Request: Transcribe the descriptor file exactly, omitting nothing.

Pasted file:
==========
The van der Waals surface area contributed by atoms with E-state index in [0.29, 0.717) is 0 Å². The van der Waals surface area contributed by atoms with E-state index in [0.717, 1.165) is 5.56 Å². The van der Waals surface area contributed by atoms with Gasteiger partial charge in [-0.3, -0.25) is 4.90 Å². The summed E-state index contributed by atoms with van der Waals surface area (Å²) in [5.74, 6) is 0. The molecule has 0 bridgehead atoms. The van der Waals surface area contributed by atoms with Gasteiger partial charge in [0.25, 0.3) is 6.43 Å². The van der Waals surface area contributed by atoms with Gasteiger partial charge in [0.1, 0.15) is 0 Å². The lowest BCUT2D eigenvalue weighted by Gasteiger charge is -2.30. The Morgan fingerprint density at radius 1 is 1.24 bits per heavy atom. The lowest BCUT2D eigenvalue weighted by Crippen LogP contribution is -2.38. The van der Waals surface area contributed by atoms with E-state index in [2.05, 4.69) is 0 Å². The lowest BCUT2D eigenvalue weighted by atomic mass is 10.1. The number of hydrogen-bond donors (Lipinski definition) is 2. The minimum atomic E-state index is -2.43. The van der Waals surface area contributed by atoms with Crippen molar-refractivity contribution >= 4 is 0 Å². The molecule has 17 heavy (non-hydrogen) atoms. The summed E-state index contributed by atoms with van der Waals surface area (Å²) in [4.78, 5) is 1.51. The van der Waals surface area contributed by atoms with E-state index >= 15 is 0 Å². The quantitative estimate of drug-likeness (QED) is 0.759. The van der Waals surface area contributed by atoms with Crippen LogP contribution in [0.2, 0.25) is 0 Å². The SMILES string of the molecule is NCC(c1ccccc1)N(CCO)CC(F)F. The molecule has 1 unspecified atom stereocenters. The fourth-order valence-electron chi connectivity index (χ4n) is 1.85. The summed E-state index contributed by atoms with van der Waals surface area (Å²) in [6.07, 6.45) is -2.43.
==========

The van der Waals surface area contributed by atoms with E-state index in [0.29, 0.717) is 0 Å². The van der Waals surface area contributed by atoms with E-state index in [0.717, 1.165) is 5.56 Å². The van der Waals surface area contributed by atoms with Gasteiger partial charge in [-0.3, -0.25) is 4.90 Å². The summed E-state index contributed by atoms with van der Waals surface area (Å²) in [5.74, 6) is 0. The molecule has 0 bridgehead atoms. The van der Waals surface area contributed by atoms with Gasteiger partial charge in [0.25, 0.3) is 6.43 Å². The van der Waals surface area contributed by atoms with Gasteiger partial charge in [0.1, 0.15) is 0 Å². The lowest BCUT2D eigenvalue weighted by Gasteiger charge is -2.30. The Morgan fingerprint density at radius 1 is 1.24 bits per heavy atom. The lowest BCUT2D eigenvalue weighted by Crippen LogP contribution is -2.38. The van der Waals surface area contributed by atoms with E-state index in [2.05, 4.69) is 0 Å². The lowest BCUT2D eigenvalue weighted by atomic mass is 10.1. The number of hydrogen-bond donors (Lipinski definition) is 2. The minimum atomic E-state index is -2.43. The van der Waals surface area contributed by atoms with Crippen molar-refractivity contribution >= 4 is 0 Å². The molecule has 17 heavy (non-hydrogen) atoms. The summed E-state index contributed by atoms with van der Waals surface area (Å²) in [4.78, 5) is 1.51. The van der Waals surface area contributed by atoms with E-state index >= 15 is 0 Å². The quantitative estimate of drug-likeness (QED) is 0.759. The van der Waals surface area contributed by atoms with Crippen LogP contribution in [0.2, 0.25) is 0 Å². The SMILES string of the molecule is NCC(c1ccccc1)N(CCO)CC(F)F. The molecule has 1 unspecified atom stereocenters. The fourth-order valence-electron chi connectivity index (χ4n) is 1.85. The summed E-state index contributed by atoms with van der Waals surface area (Å²) in [6.07, 6.45) is -2.43.